ability to isolate, quarantine, or detain groups or individuals, the
ability to mandate treatment or work, restrictions on travel and trade,
the authority to seize community or private property (e.g., hospitals,
utilities, medicines, or vehicles), and the ability to compel production
of certain goods. Also, there is
the issue regarding the use of pharmaceuticals or diagnostics that are
not yet approved or labeled for certain uses in a crisis.
All of these questions involve many different levels of government
and many different laws and authorities and raise many complex and
intertwined ethical issues. In a systematic and coherent way, we must
address this array of pressing issues and concerns, and not just what
laws are in place or could be put in place but also what policies and
procedures would be necessary to actually implement them.
Another major gap in current preparedness and planning efforts
involves engaging the public and, importantly, working effectively with
the public in the event of a crisis. We must begin now, with investments
in research, to better understand how the public will react in the event
of a bioterrorist attack. As a nation, we have little experience with
this kind of disaster. By examining the response to natural disasters,
such as fires and floods, as well as to terrorist bombings or attacks,
we can glean some important insights. Yet we must also recognize that
the fear of a silent, invisible killer such as an infectious agent will
likely evoke a level of fear and panic substantially greater than what
has occurred in response to those more 'conventional' disaster
scenarios. Certainly, the response to previous major disease
epidemics--such as the outbreak of pneumonic plague in
Seurat, India, in 1994--suggests a level of panic and civil disruption
on a far greater scale.
Anyone who has ever dealt with disaster response knows that the
manner in which the needs of the public are handled from the very
beginning is critical to the overall response. In the context of a
biological event, this will no doubt be even more crucial. Managing the
'worried well' may interfere with the ability to manage those truly sick
or exposed. In fact, implementation of disease control measures may well
depend on the constructive recruitment of the public to behave in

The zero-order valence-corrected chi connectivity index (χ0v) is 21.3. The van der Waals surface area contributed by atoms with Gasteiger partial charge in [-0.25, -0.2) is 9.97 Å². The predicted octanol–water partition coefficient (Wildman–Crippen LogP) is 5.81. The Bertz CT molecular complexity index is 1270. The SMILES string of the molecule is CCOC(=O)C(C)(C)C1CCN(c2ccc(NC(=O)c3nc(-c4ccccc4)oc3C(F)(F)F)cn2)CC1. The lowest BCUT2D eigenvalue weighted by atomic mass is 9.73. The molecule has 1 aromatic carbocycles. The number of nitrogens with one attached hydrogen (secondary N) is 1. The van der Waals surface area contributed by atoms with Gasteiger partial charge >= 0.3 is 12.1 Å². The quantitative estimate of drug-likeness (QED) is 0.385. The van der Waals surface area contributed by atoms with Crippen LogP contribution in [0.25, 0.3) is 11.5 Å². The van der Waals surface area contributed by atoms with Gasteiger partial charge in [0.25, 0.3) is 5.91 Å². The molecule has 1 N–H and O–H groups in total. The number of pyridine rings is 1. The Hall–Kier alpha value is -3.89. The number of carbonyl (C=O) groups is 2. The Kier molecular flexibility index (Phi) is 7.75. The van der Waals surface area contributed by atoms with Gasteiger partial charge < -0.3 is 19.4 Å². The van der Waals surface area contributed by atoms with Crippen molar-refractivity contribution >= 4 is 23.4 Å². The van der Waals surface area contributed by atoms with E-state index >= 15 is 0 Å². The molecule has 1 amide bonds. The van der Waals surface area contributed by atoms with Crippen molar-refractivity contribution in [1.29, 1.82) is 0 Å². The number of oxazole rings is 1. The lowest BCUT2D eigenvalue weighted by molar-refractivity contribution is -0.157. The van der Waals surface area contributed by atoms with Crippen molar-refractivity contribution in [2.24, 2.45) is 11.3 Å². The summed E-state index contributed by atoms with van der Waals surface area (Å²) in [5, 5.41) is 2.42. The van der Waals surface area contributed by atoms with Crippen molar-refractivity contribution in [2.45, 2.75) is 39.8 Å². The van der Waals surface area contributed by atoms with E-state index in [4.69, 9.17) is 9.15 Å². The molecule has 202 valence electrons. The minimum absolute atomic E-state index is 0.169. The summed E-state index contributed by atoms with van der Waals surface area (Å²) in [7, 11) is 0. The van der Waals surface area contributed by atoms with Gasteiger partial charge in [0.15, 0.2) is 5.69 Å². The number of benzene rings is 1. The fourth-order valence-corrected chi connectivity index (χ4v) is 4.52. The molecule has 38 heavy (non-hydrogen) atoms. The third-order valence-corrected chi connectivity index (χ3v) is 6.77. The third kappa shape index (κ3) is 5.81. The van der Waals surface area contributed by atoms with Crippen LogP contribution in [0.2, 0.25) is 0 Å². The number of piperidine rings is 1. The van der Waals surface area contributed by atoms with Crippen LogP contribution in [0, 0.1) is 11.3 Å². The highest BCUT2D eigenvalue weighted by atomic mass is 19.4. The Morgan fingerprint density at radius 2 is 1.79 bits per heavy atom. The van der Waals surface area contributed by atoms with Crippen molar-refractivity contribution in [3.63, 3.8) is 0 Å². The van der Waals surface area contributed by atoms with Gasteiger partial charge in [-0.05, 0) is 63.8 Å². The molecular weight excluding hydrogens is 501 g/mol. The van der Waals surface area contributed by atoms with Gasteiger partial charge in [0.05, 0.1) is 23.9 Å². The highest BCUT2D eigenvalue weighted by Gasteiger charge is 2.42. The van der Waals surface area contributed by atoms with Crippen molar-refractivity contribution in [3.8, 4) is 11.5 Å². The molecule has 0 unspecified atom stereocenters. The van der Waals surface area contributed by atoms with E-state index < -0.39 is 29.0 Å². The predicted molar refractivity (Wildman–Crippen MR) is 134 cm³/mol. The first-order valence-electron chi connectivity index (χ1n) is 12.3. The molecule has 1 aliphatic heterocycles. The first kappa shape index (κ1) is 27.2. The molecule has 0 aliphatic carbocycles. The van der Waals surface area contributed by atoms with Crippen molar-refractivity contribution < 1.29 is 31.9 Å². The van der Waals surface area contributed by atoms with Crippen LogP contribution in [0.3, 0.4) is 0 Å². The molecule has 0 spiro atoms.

certain ways, such as avoiding congregate settings. In the final
analysis, clear communication and appropriate engagement of the public
are key to preventing mass chaos and enabling disease control as well as
critical infrastructure operations to move forward.
Correspondingly, the needs and concerns of response personnel,
including health care workers, must also be addressed. Again, prior
experience with serious infectious disease outbreaks tells us that when
this does not occur, essential front-line responders and key workers are
just as likely as the public to panic if not flee. The mass exodus of
health care workers after onset of the Ebola virus epidemic in Kikwit,
Zaire, in the mid-1990s serves witness to this point.
This discussion brings me to the role of the media. The media represent
a critical partner, key to our efforts in a crisis to communicate
important information and reduce the potential for panic. Working with
them in a crisis means working with them now in a process of ongoing and
continuing mutual communication and education. We must strive for the
development of a set of working relationships grounded in trust--trust
that we will provide them with information in a timely and appropriate
manner and in turn they will use that information in a responsible,
professional way. No doubt there will always be tensions between the
desire to get out a good story and an appreciation of the complexities,
sensitivities, and uncertainties inherent in such a crisis. However,
stonewalling the press or viewing them as the enemy is virtually
guaranteed to worsen the situation.
Moreover, we will need the press as an absolutely essential partner
in disseminating information to protect health and control disease.
My final concern is the issue of limited resources. Our nation has
never been comfortable with issues of health care rationing or triage.
Some of it goes on already, and we all know it. However, it may be very
stark in the kind of crisis that we are talking about at this meeting.
There may be delays in getting drugs and vaccines on site, or we may
simply not have them. We are going to have to make hard decisions about
who gets access to drugs or other pharmaceuticals. Unlike in many other
circumstances, decisions will not be made simply on the basis of
maximizing the preservation of
life, but on maintaining critical infrastructure and supporting key
workers, including health care workers. Thus, we must begin to think
about whether we have a set of priority groups for the use of scarce
resources and what that is going to be. Clearly, this represents an
essential, yet enormously charged and complex undertaking.
We have been considering this in the context of pandemic flu, where
we know there will be vaccine shortages. We need to think about it in
the context of bioterrorism as well. We need to bring together a broad
set of stakeholders, need to involve every level of government, and
need, as a nation, to become comfortable with this situation in which we
will almost certainly find ourselves.
I have only touched on some of the critical challenges that lie
before us. They are complex and difficult, and we will probably never
find completely acceptable or effective solutions. However, we are on a
critical path. All of us are partners in this effort.